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NIGHT AT THE MUSEUM

The Film's Design
When it came to NIGHT AT THE MUSEUM's visual design, Shawn Levy knew he faced a task of an out-sized scale. As he puts it: "When you have all of history to draw from, that's a pretty huge palette!” He began by assembling a crack team of artists led by Academy Award winning production designer Claude Paré and sought-after costume designer Renée April.

Their mission was nothing less than creating the interior of a world-class museum -- from scratch. While the film would use New York's globally recognizable Natural History Museum for exteriors, there was no way the production could unleash the story's mayhem within its halls lined with precious artifacts and priceless antiques. As Robin Williams notes: You don't want to hear, you've just knocked over a 14th century divan that was Louis the Fourteenth's!” So, the decision was made to create an unprecedented set of wonders on a giant soundstage at the appropriately named Mammoth Studios in Vancouver – one that would replicate a kind of "greatest hits” of the most riveting natural history exhibits in existence.

The job of forging Shawn Levy's vision for the innards of the museum fell in large part to Claude Paré, who previously won an Oscar for the lavish, historical art design of Martin Scorsese's The Aviator. He knew this project would be a dizzying change of pace –yet he couldn't help but be excited by the gigantic challenge of it. "Usually a designer focuses on one or two periods, but with NIGHT AT THE MUSEUM, there was a chance to touch on so many different kinds of design, from ancient Egyptian temples to Western Cowboy scenes, and to have fun with each of them,” says Paré.

Like an inspired curator, Paré put no limits on how far he could take things. "We did match the big arched windows at the museum in New York for continuity from exterior to interior,” Paré explains, "but other than that, from the moment you enter the revolving doors, you're entirely in the environment we created for the film -- apart from the Ocean Life Hall, which is a digital composite of an exhibit at the New York Natural History Museum.”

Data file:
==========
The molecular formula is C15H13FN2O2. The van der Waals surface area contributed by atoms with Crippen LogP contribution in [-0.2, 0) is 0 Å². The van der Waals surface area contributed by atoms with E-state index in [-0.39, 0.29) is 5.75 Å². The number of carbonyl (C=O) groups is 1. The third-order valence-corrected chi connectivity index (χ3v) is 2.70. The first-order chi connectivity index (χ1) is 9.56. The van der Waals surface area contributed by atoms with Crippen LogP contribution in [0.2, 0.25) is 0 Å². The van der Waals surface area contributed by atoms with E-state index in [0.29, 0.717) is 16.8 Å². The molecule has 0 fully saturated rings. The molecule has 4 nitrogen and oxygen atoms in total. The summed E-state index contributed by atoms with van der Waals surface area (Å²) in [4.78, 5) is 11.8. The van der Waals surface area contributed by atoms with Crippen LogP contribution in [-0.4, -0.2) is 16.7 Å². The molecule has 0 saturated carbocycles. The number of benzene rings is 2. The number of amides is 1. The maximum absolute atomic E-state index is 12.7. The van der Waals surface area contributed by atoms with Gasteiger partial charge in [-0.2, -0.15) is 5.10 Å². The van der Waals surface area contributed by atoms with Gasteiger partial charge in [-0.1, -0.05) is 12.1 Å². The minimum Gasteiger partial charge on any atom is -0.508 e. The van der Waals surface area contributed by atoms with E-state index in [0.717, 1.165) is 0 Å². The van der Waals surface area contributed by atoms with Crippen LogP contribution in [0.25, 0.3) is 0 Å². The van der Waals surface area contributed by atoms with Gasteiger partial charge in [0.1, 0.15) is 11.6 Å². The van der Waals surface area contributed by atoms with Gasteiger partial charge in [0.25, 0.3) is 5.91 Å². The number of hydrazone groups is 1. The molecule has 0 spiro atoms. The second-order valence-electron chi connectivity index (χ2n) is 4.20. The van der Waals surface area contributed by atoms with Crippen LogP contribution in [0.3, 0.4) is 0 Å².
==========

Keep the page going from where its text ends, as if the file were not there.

For several weeks on end, the film's set designers became temporary museum designers, creating individual exhibits that tell unique stories -- from Inuit fisherman surviving on the ice shelf to Neanderthals in their grotto attempting to make fire. "Each one of these exhibits had to be individually illustrated, planned, built and set within their own niche,” explains Paré. "At one point we had ten designers all working just on the plans for the various museum exhibits. The goal was to make each one completely believable so we paid extreme attention to detail.”

To keep up, the film's construction shop ran 24 hours a day, 7 days a week, churning out statues, models and miniatures. Paré even had his team building pyramids for the Egyptian Hall, which was partly inspired by the beloved Egyptian exhibit at the Metropolitan Museum in New York. Though Egypt's pyramids required the labor of about 30,000 people for each structure, Paré had to make do with a far smaller, but very resourceful, force. "Our goal was to ride the line between creating a colorful and fun temple-of-doom kind of set while also keeping the design authentic to what you would see in a museum,” he says.

Meanwhile, the team set about carving one of the film's key statues: the famed sculpture of Teddy Roosevelt mounted upon a horse and waving his sword through the air, which had to be reconfigured to match the familiar silhouette of Robin Williams. To make sure the statue would look just like the character who comes to life at night, Williams had to pose in the position – meaning the famously hyperkinetic actor had to remain unusually still -- while being wrapped in plaster bandages to make the mold. Later, the mold was filled with fiberglass and given finishing touch

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